Disruption is happening all the time. And it will happen in the active investing business too. What is active investing? Anything which starts from intraday trading to mutual funds to hedge funds can be bundled as active investing. Anything which is designed to conserve capital (even if it does not) and deliver absolute returns is Active. Anything non-standardized using fundamental analysis, quantitative, technical, behavioral or based on interdisciplinary studies also would come under the same classification. Anything not Passive can also be called Active. Anything held for a periodic rebalancing of 3 months and higher (say up to 60 months) would be more towards Passive.
Is there was a way to build a portfolio of non-leveraged short positions? This is new territory because industry’s focus on building models for a long-only focused market, but also because short, and long-short enter the alternative or hedge territory, an underrepresented segment globally. The idea of a short index does not exist while the short ETFs are in their nascency. As global money managers still are predominantly ‘buy and close’ rather than buy with a short hedge. As markets become harder to understand, the lines between trading and investing have finally started to blur.
Building my case from last time (the fortune index), where I suggested databases should talk to themselves and if natural systems express universal laws like patterns, divergences, seasonality, and constants then the data generated or derived from these natural systems should also express this universality. And if the data also express this universality then the question to be asked here is whether the universality character lies in something common to data rather than to a natural system.
Somehow my Interdisciplinary mind registered Eugene faster than Fama. After all Eugene Stanley, the father of Econophysics could also get a Nobel. If Psychologists could get the biggest award for Economics, a physicist could have been there too. But then the surprise became bigger, not because it was Fama, not Stanley but because Robert Shiller shared the award.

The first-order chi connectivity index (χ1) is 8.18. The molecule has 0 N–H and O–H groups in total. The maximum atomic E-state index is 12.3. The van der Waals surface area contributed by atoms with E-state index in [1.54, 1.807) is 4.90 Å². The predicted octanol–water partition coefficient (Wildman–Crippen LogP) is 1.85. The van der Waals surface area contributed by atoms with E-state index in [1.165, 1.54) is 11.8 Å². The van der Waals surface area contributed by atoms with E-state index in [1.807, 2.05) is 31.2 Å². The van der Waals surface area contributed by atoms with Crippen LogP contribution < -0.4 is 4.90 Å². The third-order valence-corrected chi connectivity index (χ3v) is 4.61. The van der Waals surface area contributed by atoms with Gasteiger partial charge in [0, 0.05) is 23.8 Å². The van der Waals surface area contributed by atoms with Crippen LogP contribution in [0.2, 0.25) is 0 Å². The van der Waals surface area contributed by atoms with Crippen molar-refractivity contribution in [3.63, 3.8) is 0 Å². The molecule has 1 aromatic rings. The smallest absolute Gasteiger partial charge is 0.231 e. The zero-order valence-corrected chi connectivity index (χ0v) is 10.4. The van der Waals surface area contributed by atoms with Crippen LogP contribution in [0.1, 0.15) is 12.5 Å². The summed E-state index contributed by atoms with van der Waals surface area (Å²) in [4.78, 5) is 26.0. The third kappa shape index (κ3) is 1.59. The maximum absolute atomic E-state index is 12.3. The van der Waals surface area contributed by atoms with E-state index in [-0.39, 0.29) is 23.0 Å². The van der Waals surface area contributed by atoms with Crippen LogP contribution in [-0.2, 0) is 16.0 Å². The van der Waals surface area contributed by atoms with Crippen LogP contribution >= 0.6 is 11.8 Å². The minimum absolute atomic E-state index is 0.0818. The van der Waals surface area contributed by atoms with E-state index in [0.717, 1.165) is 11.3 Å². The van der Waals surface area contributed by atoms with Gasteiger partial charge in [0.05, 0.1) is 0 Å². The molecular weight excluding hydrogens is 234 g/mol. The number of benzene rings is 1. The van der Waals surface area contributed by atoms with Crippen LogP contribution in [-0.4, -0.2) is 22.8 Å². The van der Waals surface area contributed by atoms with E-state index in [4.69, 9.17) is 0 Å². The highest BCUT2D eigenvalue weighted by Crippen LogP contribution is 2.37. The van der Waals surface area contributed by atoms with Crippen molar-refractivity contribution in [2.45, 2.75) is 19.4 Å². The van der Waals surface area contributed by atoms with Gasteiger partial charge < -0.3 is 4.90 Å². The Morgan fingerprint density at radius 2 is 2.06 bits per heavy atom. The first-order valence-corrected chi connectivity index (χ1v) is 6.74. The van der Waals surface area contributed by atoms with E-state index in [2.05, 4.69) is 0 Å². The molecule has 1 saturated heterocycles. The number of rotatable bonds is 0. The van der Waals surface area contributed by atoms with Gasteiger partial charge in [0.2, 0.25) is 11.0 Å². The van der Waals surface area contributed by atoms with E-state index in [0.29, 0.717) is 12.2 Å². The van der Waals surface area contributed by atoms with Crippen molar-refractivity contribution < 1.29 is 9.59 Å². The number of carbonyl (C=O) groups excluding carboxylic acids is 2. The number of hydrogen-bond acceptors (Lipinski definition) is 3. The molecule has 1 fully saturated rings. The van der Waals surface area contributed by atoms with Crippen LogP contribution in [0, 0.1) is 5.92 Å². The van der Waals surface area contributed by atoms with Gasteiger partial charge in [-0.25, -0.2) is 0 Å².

Data models should work across regions, across nature, across data sets. This means “Data Universality”. If natural phenomenon exhibit universal patterns like geometry, outliers, 80-20 principle, mean reversion, fat tails etc. then the data these natural phenomena generate should also express a similar behavior; actually they do. But we still consider data sets as religious, the stock market data is useful for the financial analyst, while the subatomic data is useful for physicists, the social network data is for marketers.
Why is the stock market not a science? Today many elements of our life have a degree of predictability, consumption patterns, social behavior, earthquakes, etc. However, the predictive measure is lacking when it comes to stock markets. Behavioral finance highlighted this lacking measure and accountability. Even statisticians limit themselves to the prediction of stock market volatility rather than stock market direction.
In 1827, Robert Brown saw a random movement of pollen particles in water. This was called Brownian motion, also the drunkard’s walk. In 1902, Einstein proved this and confirmed the presence of atoms and molecules. This was 100 years after the atomic theory was proposed by John Dalton and was the first attempt to reconcile wave and particle theory. The debate has taken another form, as classical physics can’t be reconciled with quantum entanglement, which meant free will does not work, a particle can’t make its fate by hard work and awareness, its fate was predetermined.
Just like we don’t need to understand inflation for it to trouble us, we really don’t need to be able to spell statistics for it to rule us. The realization of an average lifespan could have pushed many saints towards the spiritual path, but for us simple material investors, our life moves around a statistical average.
The phenomenon in which one regular cycle locks into another is called entrainment, or mode locking. Entrainment explains why stock market components are like flocking birds and herd behavior of land animals